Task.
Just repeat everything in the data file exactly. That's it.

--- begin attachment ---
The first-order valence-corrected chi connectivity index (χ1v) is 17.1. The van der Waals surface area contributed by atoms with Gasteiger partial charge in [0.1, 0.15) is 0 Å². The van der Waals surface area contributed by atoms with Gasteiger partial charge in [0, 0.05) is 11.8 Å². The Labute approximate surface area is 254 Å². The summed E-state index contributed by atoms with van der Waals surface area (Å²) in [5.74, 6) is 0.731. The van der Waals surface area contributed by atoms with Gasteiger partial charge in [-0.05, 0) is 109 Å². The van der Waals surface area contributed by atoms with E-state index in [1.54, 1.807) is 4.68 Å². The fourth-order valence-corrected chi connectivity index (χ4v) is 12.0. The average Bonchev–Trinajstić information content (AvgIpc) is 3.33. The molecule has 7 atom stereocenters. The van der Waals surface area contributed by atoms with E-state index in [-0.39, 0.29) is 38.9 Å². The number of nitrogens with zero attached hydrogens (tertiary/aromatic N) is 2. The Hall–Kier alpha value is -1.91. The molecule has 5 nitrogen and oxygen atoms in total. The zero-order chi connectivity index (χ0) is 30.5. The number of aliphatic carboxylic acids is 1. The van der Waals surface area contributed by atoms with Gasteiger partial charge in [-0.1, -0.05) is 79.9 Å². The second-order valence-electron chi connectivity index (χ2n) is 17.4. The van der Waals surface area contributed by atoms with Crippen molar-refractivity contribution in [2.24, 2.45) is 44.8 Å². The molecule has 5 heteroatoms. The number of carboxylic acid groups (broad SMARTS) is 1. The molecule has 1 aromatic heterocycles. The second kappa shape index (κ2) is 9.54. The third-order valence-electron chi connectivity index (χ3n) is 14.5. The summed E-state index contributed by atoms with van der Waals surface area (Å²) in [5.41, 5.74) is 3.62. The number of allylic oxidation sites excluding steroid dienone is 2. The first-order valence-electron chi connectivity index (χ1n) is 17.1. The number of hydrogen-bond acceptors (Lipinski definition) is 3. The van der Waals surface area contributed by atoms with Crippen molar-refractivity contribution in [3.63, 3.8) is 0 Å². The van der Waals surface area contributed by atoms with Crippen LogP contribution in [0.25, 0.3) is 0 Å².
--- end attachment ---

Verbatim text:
The first-order valence-corrected chi connectivity index (χ1v) is 17.1. The van der Waals surface area contributed by atoms with Gasteiger partial charge in [0.1, 0.15) is 0 Å². The van der Waals surface area contributed by atoms with Gasteiger partial charge in [0, 0.05) is 11.8 Å². The Labute approximate surface area is 254 Å². The summed E-state index contributed by atoms with van der Waals surface area (Å²) in [5.74, 6) is 0.731. The van der Waals surface area contributed by atoms with Gasteiger partial charge in [-0.05, 0) is 109 Å². The van der Waals surface area contributed by atoms with E-state index in [1.54, 1.807) is 4.68 Å². The fourth-order valence-corrected chi connectivity index (χ4v) is 12.0. The average Bonchev–Trinajstić information content (AvgIpc) is 3.33. The molecule has 7 atom stereocenters. The van der Waals surface area contributed by atoms with E-state index in [-0.39, 0.29) is 38.9 Å². The number of nitrogens with zero attached hydrogens (tertiary/aromatic N) is 2. The Hall–Kier alpha value is -1.91. The molecule has 5 nitrogen and oxygen atoms in total. The zero-order chi connectivity index (χ0) is 30.5. The number of aliphatic carboxylic acids is 1. The van der Waals surface area contributed by atoms with Gasteiger partial charge in [-0.1, -0.05) is 79.9 Å². The second-order valence-electron chi connectivity index (χ2n) is 17.4. The van der Waals surface area contributed by atoms with Crippen molar-refractivity contribution in [2.24, 2.45) is 44.8 Å². The molecule has 5 heteroatoms. The number of carboxylic acid groups (broad SMARTS) is 1. The molecule has 1 aromatic heterocycles. The second kappa shape index (κ2) is 9.54. The third-order valence-electron chi connectivity index (χ3n) is 14.5. The summed E-state index contributed by atoms with van der Waals surface area (Å²) in [5.41, 5.74) is 3.62. The number of allylic oxidation sites excluding steroid dienone is 2. The first-order valence-electron chi connectivity index (χ1n) is 17.1. The number of hydrogen-bond acceptors (Lipinski definition) is 3. The van der Waals surface area contributed by atoms with Crippen molar-refractivity contribution in [3.63, 3.8) is 0 Å². The van der Waals surface area contributed by atoms with Crippen LogP contribution in [0.25, 0.3) is 0 Å².